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Sew the Winter to My Skin

Action-adventure epic retells story of legendary South African Outlaw!

One man’s bandit is another man’s champion. That is the theme at the heart of Sew the Winter to My Skin, a new film by South African director Jahmil X.T. Qubeka.  The film is a searing reimagining of the story of John Kepe, a legendary outlaw of pre-apartheid South Africa..

Hailed as a Western-style manhunt thriller, the film is distinctly South African in flavour, but universal in its themes. It re-interprets the remarkable tale of Kepe, portrayed by actor Ezra Mabengeza, the self-proclaimed “Samson of the Boschberg”, born around 1898, who became a type of Robin Hood figure in 1940’s South Africa.

The history of the character is intriguing. He hid himself away in a huge cave – after whom Kepe’s Cave, close to the overnight hut on the Boschberg Hiking Trail, is named. Perched high in the mountainous Great Karoo region for 12 years, Kepe’s crimes mostly involved burglary and stealing livestock. He was first arrested in Graaff-Reinet in 1921 for housebreaking and poaching, and then again near Pearston in 1933. Kepe was found at this trial to be an habitual criminal, was once again jailed, then released in 1940 on condition that he did not leave Graaff-Reinet for five years, but he disappeared and the police lost all contact with him.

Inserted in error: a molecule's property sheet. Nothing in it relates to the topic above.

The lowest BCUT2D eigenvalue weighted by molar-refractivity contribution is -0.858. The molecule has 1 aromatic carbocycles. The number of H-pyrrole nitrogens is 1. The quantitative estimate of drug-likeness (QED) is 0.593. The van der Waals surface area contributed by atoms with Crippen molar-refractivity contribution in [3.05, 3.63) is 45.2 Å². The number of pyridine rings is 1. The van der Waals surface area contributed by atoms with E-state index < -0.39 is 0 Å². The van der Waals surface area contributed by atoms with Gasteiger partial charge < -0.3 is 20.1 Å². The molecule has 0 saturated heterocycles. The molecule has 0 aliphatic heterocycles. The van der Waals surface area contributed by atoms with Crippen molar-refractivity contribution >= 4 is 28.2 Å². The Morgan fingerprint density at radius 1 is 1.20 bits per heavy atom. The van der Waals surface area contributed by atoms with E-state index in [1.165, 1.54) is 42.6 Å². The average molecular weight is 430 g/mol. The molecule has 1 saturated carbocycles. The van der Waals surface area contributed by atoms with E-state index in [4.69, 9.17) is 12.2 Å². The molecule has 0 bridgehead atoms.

Between 1950 and 1951, the police received numerous telephone calls from people reporting stock theft and housebreaking. Stock were continually being slaughtered on the Boschberg and the farm Ongegund was broken into 13 times in 18 months.  Some people encountered a man carrying a .22 rifle on the Boschberg, who behaved like a guard and questioned them but as there was no such armed guard posted, the police realised that this must be their man.

Kepe’s fate was sealed when he was accused of murdering Dirk Goliath, a shepherd who had recognised him.  Following a huge manhunt, Kepe was finally apprehended in February 1952 and sent to trial.  Found guilty and sentenced to death, he was hanged in Pretoria that June.

Qubeka’s film focusses more on Kepe the myth, than the man, reimagining the elusive and mysterious sheep rustler as a powerful emblem of resistance to white colonial rule at the time. He also creates the fictionalised posse that is on Kepe’s trail, led by Nazi sympathizer General Botha, played by Peter Kurth and a flamboyantly moustached sidekick, Black Wyatt Earp, portrayed by Zolisa Xaluva.  The film attempts to explore the settler mentality and offers insight into the posse’s perspective and context.

Qubeka says he wanted to tell an authentic South African tale in the epic scale of the adventure films of his childhood, like Spielberg’s Raiders of the Lost Ark, Kevin Costner’s Dances with Wolves, Kotcheff’s First Blood and Mulcahy’s’ Highlander and fuse this with elements of the grandiose American Westerns of John Ford. Sew the Winter to My Skin, is a dream manifested for Qubeka.

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